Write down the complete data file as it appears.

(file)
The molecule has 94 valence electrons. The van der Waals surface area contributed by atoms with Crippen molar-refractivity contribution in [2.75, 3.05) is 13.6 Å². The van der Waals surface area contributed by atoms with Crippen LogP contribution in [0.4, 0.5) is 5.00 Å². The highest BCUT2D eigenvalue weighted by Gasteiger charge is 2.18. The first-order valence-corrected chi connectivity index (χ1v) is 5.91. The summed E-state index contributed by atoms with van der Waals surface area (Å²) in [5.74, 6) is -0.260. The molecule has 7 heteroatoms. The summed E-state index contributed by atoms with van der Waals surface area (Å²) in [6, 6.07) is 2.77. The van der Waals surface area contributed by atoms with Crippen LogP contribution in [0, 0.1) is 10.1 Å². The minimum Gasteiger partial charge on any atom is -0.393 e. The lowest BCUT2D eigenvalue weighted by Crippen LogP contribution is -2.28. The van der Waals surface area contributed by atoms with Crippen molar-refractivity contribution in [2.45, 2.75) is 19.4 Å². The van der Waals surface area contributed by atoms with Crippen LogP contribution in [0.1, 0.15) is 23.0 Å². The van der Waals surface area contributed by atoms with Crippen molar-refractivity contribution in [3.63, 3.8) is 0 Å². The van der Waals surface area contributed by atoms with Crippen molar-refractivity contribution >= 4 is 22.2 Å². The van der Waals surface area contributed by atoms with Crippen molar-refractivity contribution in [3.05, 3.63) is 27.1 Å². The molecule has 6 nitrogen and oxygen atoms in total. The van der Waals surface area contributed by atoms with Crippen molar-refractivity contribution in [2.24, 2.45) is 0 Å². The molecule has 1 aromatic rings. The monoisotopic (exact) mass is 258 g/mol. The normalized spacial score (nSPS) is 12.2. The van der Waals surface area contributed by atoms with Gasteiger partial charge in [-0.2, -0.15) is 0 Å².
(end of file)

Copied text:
The molecule has 94 valence electrons. The van der Waals surface area contributed by atoms with Crippen molar-refractivity contribution in [2.75, 3.05) is 13.6 Å². The van der Waals surface area contributed by atoms with Crippen LogP contribution in [0.4, 0.5) is 5.00 Å². The highest BCUT2D eigenvalue weighted by Gasteiger charge is 2.18. The first-order valence-corrected chi connectivity index (χ1v) is 5.91. The summed E-state index contributed by atoms with van der Waals surface area (Å²) in [5.74, 6) is -0.260. The molecule has 7 heteroatoms. The summed E-state index contributed by atoms with van der Waals surface area (Å²) in [6, 6.07) is 2.77. The van der Waals surface area contributed by atoms with Crippen LogP contribution in [0, 0.1) is 10.1 Å². The minimum Gasteiger partial charge on any atom is -0.393 e. The lowest BCUT2D eigenvalue weighted by Crippen LogP contribution is -2.28. The van der Waals surface area contributed by atoms with Crippen molar-refractivity contribution in [2.45, 2.75) is 19.4 Å². The van der Waals surface area contributed by atoms with Crippen LogP contribution in [0.1, 0.15) is 23.0 Å². The van der Waals surface area contributed by atoms with Crippen molar-refractivity contribution in [3.63, 3.8) is 0 Å². The van der Waals surface area contributed by atoms with Crippen molar-refractivity contribution >= 4 is 22.2 Å². The van der Waals surface area contributed by atoms with Crippen molar-refractivity contribution in [3.05, 3.63) is 27.1 Å². The molecule has 6 nitrogen and oxygen atoms in total. The van der Waals surface area contributed by atoms with Crippen molar-refractivity contribution in [2.24, 2.45) is 0 Å². The molecule has 1 aromatic rings. The monoisotopic (exact) mass is 258 g/mol. The normalized spacial score (nSPS) is 12.2. The van der Waals surface area contributed by atoms with Gasteiger partial charge in [-0.2, -0.15) is 0 Å².